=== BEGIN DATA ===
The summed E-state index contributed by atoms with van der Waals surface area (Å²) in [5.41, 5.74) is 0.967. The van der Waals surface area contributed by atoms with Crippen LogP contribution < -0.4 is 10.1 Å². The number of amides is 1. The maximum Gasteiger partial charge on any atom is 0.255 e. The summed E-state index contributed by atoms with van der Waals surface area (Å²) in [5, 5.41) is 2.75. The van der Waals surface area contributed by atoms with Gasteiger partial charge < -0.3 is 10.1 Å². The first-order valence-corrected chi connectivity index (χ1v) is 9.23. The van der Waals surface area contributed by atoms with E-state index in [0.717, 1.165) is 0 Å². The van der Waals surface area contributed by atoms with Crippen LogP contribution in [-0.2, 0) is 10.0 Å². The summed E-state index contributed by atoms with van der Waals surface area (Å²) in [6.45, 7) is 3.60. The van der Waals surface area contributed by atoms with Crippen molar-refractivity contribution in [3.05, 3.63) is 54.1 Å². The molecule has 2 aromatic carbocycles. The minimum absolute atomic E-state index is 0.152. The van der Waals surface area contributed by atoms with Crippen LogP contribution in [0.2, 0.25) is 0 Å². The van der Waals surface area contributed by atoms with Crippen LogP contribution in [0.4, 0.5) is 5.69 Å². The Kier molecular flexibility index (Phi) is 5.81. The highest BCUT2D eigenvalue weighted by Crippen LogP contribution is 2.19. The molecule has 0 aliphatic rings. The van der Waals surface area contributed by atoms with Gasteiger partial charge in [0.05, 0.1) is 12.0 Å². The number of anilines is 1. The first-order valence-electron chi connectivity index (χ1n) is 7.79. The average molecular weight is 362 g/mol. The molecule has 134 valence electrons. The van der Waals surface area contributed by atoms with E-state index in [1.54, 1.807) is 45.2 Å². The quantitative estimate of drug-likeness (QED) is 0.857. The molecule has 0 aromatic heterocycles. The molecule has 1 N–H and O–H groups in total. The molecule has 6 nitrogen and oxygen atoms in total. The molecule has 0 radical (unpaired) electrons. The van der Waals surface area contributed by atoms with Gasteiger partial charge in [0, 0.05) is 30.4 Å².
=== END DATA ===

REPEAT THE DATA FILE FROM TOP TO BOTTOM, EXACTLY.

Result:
The summed E-state index contributed by atoms with van der Waals surface area (Å²) in [5.41, 5.74) is 0.967. The van der Waals surface area contributed by atoms with Crippen LogP contribution < -0.4 is 10.1 Å². The number of amides is 1. The maximum Gasteiger partial charge on any atom is 0.255 e. The summed E-state index contributed by atoms with van der Waals surface area (Å²) in [5, 5.41) is 2.75. The van der Waals surface area contributed by atoms with Gasteiger partial charge < -0.3 is 10.1 Å². The first-order valence-corrected chi connectivity index (χ1v) is 9.23. The van der Waals surface area contributed by atoms with E-state index in [0.717, 1.165) is 0 Å². The van der Waals surface area contributed by atoms with Crippen LogP contribution in [-0.2, 0) is 10.0 Å². The summed E-state index contributed by atoms with van der Waals surface area (Å²) in [6.45, 7) is 3.60. The van der Waals surface area contributed by atoms with Crippen molar-refractivity contribution in [3.05, 3.63) is 54.1 Å². The molecule has 2 aromatic carbocycles. The minimum absolute atomic E-state index is 0.152. The van der Waals surface area contributed by atoms with Crippen LogP contribution in [0.2, 0.25) is 0 Å². The van der Waals surface area contributed by atoms with Crippen LogP contribution in [0.4, 0.5) is 5.69 Å². The Kier molecular flexibility index (Phi) is 5.81. The highest BCUT2D eigenvalue weighted by Crippen LogP contribution is 2.19. The molecule has 0 aliphatic rings. The van der Waals surface area contributed by atoms with Gasteiger partial charge in [0.05, 0.1) is 12.0 Å². The number of anilines is 1. The first-order valence-electron chi connectivity index (χ1n) is 7.79. The average molecular weight is 362 g/mol. The molecule has 134 valence electrons. The van der Waals surface area contributed by atoms with E-state index in [1.54, 1.807) is 45.2 Å². The quantitative estimate of drug-likeness (QED) is 0.857. The molecule has 0 aromatic heterocycles. The molecule has 1 N–H and O–H groups in total. The molecule has 6 nitrogen and oxygen atoms in total. The molecule has 0 radical (unpaired) electrons. The van der Waals surface area contributed by atoms with Gasteiger partial charge in [0, 0.05) is 30.4 Å².